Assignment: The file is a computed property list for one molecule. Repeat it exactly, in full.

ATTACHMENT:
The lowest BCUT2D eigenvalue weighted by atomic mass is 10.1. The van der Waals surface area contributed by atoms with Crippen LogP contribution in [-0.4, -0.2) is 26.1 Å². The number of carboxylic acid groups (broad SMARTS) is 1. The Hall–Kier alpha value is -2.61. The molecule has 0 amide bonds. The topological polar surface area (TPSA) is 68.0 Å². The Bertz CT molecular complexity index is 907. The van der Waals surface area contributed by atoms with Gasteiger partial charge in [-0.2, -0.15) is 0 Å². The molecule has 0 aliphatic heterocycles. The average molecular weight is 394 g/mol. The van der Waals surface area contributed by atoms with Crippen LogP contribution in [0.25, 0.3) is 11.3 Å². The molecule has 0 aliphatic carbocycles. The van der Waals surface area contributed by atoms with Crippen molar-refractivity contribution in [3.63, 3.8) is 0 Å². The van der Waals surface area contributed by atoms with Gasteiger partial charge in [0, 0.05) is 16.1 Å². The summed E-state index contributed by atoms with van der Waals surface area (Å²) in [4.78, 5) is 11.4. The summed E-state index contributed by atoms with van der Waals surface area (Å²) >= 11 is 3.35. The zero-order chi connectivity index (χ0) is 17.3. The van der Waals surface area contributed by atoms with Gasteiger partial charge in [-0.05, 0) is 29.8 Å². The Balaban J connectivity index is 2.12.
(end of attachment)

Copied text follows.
The lowest BCUT2D eigenvalue weighted by atomic mass is 10.1. The van der Waals surface area contributed by atoms with Crippen LogP contribution in [-0.4, -0.2) is 26.1 Å². The number of carboxylic acid groups (broad SMARTS) is 1. The Hall–Kier alpha value is -2.61. The molecule has 0 amide bonds. The topological polar surface area (TPSA) is 68.0 Å². The Bertz CT molecular complexity index is 907. The van der Waals surface area contributed by atoms with Gasteiger partial charge in [-0.2, -0.15) is 0 Å². The molecule has 0 aliphatic heterocycles. The average molecular weight is 394 g/mol. The van der Waals surface area contributed by atoms with Crippen LogP contribution in [0.25, 0.3) is 11.3 Å². The molecule has 0 aliphatic carbocycles. The van der Waals surface area contributed by atoms with Crippen molar-refractivity contribution in [3.63, 3.8) is 0 Å². The van der Waals surface area contributed by atoms with Gasteiger partial charge in [0, 0.05) is 16.1 Å². The summed E-state index contributed by atoms with van der Waals surface area (Å²) in [4.78, 5) is 11.4. The summed E-state index contributed by atoms with van der Waals surface area (Å²) >= 11 is 3.35. The zero-order chi connectivity index (χ0) is 17.3. The van der Waals surface area contributed by atoms with Gasteiger partial charge in [-0.05, 0) is 29.8 Å². The Balaban J connectivity index is 2.12.